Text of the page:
Google Vs. The English


Ask Google to “define an English person” and it’ll give you a rather unpleasant term.

By the time you read this Google will most likely have ‘fixed’ the issue, but currently the first Google search result for “define an English person” is a Wikipedia page dedicated to a certain word.

That word – and I suggest more delicate readers avert their eyes at this point – is “cunt,” ladies and gentlemen. Charming.

Google is aware of the problem, and according to one employee, it “looks like a bad case of ranking that we’re looking into.”

The “C word,” as some people insist on calling it, is widely considered the most severe curse word in the English language. Feminist scholar Germaine Greer once called it “one of the few remaining words in the English language with a genuine power to shock.” Yep, I took that from that Wikipedia page, thanks Google.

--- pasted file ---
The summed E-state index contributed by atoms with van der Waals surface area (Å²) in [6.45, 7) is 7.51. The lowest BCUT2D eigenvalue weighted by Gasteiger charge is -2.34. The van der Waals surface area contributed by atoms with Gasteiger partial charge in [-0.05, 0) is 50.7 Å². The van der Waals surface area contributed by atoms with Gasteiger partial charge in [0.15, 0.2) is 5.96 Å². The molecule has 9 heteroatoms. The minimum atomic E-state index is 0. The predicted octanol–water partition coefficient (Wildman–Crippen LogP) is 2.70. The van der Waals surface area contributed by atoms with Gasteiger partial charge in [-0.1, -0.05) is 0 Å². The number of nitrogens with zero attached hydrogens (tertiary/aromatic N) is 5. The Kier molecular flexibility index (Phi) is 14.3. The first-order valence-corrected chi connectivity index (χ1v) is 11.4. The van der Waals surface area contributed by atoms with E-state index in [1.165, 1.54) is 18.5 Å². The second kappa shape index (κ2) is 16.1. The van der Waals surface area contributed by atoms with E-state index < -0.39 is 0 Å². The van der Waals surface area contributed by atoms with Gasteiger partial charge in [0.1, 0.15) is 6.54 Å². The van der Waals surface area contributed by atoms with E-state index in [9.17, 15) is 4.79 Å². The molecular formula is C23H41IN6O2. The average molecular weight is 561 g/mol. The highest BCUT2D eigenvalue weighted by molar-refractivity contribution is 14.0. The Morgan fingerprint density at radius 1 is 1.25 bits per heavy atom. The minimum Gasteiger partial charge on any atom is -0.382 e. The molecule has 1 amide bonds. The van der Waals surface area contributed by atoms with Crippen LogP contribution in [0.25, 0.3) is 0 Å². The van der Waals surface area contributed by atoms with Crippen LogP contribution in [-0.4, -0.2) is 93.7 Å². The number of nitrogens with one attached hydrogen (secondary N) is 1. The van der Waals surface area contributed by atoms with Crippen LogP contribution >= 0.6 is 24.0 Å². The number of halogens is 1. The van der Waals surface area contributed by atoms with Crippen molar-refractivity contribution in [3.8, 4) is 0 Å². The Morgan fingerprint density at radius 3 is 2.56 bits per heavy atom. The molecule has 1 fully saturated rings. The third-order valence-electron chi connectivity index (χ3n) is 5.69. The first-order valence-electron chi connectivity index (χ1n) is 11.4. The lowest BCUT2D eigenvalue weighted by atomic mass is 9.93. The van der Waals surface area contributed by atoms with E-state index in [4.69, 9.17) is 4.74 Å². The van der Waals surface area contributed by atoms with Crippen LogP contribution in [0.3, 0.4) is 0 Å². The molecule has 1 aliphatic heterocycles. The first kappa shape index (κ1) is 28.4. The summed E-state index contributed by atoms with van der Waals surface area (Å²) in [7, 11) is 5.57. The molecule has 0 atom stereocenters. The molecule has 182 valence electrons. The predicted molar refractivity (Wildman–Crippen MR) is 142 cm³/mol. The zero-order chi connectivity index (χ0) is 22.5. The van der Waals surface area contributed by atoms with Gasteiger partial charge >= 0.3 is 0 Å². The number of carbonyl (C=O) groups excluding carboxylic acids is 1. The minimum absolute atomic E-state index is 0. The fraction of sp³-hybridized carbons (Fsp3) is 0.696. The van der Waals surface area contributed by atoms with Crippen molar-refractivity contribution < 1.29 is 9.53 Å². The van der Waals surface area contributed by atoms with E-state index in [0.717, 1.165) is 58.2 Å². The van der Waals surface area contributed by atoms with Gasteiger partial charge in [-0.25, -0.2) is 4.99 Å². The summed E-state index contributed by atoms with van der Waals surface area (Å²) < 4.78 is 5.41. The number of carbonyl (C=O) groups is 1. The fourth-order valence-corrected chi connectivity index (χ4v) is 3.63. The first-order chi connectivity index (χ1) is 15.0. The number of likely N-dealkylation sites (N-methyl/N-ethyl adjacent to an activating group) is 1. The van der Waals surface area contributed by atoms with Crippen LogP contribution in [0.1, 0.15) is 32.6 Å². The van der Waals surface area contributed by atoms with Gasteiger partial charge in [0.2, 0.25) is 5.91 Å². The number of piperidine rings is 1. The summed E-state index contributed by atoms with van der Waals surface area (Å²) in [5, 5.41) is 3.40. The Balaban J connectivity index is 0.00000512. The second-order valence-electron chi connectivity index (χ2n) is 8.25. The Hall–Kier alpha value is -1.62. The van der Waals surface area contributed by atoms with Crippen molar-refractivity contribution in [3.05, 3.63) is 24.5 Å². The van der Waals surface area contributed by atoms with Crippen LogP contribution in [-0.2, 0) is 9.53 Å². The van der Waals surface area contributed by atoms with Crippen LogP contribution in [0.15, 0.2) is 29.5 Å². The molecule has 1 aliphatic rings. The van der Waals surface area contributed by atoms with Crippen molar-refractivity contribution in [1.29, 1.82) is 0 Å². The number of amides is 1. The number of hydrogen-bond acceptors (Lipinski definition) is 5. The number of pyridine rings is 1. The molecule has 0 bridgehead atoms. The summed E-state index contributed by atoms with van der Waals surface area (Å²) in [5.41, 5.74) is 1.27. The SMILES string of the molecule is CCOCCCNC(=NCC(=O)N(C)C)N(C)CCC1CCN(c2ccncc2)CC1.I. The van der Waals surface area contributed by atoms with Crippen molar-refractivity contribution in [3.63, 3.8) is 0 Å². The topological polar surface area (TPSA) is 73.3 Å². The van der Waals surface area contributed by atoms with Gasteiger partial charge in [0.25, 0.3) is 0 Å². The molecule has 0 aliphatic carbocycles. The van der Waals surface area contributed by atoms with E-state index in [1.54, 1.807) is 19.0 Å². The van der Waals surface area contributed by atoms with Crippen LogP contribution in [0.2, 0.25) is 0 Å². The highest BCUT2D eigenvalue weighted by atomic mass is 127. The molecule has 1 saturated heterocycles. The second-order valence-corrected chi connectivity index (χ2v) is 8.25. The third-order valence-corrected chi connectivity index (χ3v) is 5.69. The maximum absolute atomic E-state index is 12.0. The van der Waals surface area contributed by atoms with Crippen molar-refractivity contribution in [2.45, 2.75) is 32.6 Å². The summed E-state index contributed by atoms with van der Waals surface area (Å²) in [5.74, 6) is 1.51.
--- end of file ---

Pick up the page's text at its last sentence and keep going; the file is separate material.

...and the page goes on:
Some suspect the errant search result isn’t a glitch, but a deliberate joke pulled off by glib pranksters using a process called “Google-bombing.” By creating large numbers of hyperlinks connected to a certain phrase, unscrupulous users can bump that phrase to the top of the Google rankings. Famous examples of this include searches for “miserable failure,” which brought up a picture of U.S President George W. Bush, “weapons of mass destruction,” which brought up a parody 404 page and “Hell” which took users to Microsoft’s homepage. Google keeps on changing its search algorithms to combat the practice but hasn’t managed to stamp it out yet.

Ironically the people least likely to be offended by the page are the English themselves; as we tend to use the word particularly liberally. Often in lieu of punctuation, in fact.

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